"The key here is the patella fracture (which Irving suffered during the 2015 playoffs). My feeling is that he's suffering a bit of the consequence of the patella fracture, which is a fracture into the knee joint . . . [He] may need to have this done periodically to get him through the rest of his career."


Terry Rozier's rise should continue without Kyrie Irving

AP Photo

Terry Rozier's rise should continue without Kyrie Irving

When it comes to Western Conference powers, the casual NBA fan will immediately think of the defending champion Golden State Warriors, or the Houston Rockets who loom as their biggest threat. 

And then there’s the next-best team in the West, Portland, which has been sneaky good this season with very little fanfare. 

Boston will see first-hand just how talented the Blazers are when these two square off tonight.

Portland’s improved play of late (they’ve won 13 of their last 14 games) is fueled in large part by them taking more 3-pointers. 

Prior to Jan. 1, the Blazers averaged 24.6 three-point attempts which ranked 26th in the NBA. Since then, they have increased their 3-point attempt average to 30.5 which ranks 12th in the league.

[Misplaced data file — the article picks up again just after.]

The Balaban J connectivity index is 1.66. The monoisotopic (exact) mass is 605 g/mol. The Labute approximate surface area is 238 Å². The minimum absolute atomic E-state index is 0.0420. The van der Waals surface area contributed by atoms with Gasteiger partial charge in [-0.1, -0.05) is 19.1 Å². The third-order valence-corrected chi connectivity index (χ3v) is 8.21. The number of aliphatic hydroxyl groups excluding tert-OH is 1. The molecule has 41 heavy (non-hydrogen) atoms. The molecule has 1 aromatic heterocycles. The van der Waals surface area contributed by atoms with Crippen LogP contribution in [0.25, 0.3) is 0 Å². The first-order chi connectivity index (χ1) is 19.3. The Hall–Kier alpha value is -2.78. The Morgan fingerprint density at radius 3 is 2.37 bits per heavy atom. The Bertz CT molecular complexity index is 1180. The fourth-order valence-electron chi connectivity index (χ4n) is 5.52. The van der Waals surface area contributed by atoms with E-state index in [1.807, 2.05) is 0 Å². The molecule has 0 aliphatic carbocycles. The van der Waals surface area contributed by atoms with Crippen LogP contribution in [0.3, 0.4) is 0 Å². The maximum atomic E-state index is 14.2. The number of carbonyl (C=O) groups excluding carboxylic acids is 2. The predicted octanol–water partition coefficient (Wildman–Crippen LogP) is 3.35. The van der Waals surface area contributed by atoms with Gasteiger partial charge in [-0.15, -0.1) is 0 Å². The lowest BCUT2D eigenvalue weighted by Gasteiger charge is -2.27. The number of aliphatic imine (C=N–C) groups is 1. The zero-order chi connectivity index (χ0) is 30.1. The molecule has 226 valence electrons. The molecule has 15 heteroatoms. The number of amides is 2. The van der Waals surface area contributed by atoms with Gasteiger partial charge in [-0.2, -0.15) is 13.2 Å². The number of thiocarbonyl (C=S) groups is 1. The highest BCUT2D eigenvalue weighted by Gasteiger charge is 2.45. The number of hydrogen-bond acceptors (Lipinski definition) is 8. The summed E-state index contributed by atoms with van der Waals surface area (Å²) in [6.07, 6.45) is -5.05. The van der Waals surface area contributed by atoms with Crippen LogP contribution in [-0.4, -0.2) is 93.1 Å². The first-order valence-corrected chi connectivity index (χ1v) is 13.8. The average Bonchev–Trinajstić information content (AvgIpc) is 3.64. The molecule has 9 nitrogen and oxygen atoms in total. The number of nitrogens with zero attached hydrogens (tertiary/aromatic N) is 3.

Couple that with a defense that has been among the league’s best most of this season, and voila! – you’ve got a team that’s playing great basketball at just the right time. 

But the Celtics on many levels, while undermanned because of injuries, are still an elite team defensively.

And the one area where Boston has been strong all season, is defending the three-point shot.

Opponents are shooting a league-low 34.1 percent against Boston from 3-point range this season.

And while Boston’s defense isn’t the same when you’re talking about not having a Marcus Smart in the lineup, the Celtics are still a formidable foe at that end of the floor. 

In Boston’s last four games, all without Smart, Boston’s defensive rating is 98.8 which is good for the fourth-best in the NBA in that time period. 

“We’ve been a next man up kind of team all season,” Boston’s Semi Ojeleye told NBC Sports Boston. “That’s why it’s important to always stay ready. Because you know at some point on this team, you’re number’s going to be called and you’ll get your opportunity.”